Ancient Egypt is cited as one of the birthplaces of antiquity dentistry. Specifically, dentistry enjoyed a high level of academic interest in the city of Alexandria during the late-ancient Egypt and early Greco-Roman Egyptian periods. Alexandria was renowned for its medical and dental schools, learned scholars, and libraries carrying large volumes on such topics. Though much of the knowledge in Alexandria’s libraries and educational institutes was lost due to war and disasters, the literature that was preserved tell us that medical practices were divided among the priesthood. Each physician applied themselves to the study of one disease or organ.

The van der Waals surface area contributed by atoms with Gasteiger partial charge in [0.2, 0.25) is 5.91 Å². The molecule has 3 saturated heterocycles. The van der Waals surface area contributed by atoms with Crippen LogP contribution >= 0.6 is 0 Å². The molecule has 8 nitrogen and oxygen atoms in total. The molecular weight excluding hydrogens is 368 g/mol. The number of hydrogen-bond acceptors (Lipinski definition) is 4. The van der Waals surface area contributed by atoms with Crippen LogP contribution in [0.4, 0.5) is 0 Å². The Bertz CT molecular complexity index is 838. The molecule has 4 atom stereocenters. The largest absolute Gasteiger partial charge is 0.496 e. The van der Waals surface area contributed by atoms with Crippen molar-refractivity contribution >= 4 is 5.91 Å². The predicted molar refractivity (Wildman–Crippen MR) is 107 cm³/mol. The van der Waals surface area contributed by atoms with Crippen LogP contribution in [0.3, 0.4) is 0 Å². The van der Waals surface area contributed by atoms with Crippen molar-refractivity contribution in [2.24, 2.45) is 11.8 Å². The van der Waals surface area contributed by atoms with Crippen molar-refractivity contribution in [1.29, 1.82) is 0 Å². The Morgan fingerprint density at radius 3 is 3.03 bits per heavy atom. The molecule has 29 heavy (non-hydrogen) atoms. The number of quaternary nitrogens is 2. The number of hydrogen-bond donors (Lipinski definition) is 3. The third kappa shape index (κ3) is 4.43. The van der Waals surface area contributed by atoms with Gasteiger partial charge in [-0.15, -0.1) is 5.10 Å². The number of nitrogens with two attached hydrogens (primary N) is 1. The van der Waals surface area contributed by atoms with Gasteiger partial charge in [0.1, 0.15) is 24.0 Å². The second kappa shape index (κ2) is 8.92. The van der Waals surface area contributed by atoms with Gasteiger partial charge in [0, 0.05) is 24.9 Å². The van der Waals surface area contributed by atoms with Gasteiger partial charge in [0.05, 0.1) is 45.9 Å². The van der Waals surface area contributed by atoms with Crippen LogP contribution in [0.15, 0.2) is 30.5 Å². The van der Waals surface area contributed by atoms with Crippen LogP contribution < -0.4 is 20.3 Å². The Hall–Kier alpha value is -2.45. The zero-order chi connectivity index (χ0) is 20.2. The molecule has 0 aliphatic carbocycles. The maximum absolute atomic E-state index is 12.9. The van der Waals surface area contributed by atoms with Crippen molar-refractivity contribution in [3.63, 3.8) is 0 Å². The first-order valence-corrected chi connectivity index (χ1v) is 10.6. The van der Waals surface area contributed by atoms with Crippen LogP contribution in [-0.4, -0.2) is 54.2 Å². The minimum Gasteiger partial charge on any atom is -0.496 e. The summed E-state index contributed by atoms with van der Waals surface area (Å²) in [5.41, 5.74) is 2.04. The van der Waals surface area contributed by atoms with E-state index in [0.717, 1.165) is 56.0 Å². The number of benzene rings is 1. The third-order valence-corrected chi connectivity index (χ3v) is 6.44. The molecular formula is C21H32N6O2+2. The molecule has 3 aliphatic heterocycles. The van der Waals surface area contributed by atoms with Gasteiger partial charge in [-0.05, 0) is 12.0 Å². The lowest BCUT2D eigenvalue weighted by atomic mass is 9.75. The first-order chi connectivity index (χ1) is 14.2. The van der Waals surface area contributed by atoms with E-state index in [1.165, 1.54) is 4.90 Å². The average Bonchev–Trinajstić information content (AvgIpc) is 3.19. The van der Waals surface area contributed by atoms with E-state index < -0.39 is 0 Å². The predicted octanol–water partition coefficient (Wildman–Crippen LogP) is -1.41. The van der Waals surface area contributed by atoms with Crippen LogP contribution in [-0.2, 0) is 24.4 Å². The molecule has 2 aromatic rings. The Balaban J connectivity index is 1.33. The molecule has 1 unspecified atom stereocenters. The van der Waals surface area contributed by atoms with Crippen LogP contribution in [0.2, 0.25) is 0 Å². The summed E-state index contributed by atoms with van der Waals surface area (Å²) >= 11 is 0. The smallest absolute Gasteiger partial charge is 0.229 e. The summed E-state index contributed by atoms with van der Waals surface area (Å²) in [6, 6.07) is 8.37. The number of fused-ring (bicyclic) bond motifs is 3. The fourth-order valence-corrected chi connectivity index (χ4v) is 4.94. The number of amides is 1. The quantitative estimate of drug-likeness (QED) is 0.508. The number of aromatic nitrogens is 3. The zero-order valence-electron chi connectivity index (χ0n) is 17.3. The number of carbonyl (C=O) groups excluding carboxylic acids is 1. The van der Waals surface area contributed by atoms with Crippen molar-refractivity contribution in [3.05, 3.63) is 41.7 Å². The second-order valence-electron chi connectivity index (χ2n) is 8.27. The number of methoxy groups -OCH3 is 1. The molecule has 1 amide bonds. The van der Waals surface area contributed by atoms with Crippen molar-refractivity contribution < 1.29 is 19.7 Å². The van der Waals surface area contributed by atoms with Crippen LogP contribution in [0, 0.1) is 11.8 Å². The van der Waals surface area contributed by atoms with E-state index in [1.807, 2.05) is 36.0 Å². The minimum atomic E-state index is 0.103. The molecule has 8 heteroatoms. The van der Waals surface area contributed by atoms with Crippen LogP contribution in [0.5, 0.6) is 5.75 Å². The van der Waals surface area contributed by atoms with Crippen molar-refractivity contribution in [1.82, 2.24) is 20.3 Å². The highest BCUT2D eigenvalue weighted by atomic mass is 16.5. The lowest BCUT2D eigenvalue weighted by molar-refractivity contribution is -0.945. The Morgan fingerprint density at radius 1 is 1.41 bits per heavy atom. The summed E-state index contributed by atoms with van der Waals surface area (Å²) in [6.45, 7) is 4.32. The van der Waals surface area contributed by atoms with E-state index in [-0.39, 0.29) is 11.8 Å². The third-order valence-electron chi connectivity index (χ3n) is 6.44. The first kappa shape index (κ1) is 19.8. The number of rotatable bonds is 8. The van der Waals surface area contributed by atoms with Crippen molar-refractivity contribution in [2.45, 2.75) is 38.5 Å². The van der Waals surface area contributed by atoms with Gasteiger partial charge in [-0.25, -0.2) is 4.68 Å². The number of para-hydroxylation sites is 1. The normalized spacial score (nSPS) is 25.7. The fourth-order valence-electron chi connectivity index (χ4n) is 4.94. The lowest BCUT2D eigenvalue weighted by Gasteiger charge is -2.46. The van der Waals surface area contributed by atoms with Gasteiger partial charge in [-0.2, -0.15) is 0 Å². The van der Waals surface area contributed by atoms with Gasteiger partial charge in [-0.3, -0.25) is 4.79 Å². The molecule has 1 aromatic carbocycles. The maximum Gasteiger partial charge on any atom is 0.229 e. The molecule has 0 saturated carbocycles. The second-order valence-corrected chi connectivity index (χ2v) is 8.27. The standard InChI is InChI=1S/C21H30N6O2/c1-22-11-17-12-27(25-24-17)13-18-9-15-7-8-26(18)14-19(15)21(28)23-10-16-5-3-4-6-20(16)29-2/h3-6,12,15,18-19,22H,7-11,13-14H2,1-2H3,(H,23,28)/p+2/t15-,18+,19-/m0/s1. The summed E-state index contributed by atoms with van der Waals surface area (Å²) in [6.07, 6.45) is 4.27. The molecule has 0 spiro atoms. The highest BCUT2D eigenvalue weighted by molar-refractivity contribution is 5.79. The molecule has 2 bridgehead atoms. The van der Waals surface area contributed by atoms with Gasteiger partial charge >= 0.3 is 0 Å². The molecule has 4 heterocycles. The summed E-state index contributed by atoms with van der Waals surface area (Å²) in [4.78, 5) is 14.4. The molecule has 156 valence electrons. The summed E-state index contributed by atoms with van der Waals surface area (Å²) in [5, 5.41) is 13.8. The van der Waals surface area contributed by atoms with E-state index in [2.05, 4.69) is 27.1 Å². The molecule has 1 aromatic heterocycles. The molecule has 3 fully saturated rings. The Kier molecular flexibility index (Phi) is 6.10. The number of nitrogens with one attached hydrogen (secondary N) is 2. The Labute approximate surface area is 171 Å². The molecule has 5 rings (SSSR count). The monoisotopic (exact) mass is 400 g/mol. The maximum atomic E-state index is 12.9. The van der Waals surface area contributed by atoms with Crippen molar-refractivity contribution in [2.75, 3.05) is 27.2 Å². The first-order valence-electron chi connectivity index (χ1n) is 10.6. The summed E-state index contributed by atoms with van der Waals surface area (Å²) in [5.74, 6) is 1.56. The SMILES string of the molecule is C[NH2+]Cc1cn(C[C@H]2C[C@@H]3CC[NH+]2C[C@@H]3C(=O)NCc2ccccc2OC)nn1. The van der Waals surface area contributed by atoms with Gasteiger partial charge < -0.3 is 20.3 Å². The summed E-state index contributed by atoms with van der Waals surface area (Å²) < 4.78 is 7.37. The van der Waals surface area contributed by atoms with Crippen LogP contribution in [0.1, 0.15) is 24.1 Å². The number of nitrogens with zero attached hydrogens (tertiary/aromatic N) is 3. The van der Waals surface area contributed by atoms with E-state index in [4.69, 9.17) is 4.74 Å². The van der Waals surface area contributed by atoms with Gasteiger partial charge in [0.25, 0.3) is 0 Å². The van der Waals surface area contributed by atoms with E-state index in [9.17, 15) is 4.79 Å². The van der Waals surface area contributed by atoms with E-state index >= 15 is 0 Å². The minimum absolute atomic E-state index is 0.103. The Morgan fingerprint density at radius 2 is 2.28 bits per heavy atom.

Information on what these dental practices looked like is scarce, however the work found in Egyptian tombs point towards the existence of dental prosthesis. Skeletons were found to have gold-filled teeth, in addition to false teeth attached to the mouth using clasps. In mummies, sets of artificial teeth constructed from wood and brass were discovered. Another account describes teeth carved from ivory, fastened to a gold plate. Interestingly, there is evidence of women dentists as well in ancient Egypt. Women were forbidden from receiving health care from men, and instead received services from women medical practitioners. Due to the prevalence of dental prosthesis in the remains of women from this time period, it is plausible that there were women educated in the art of dental prosthetics as well. (1)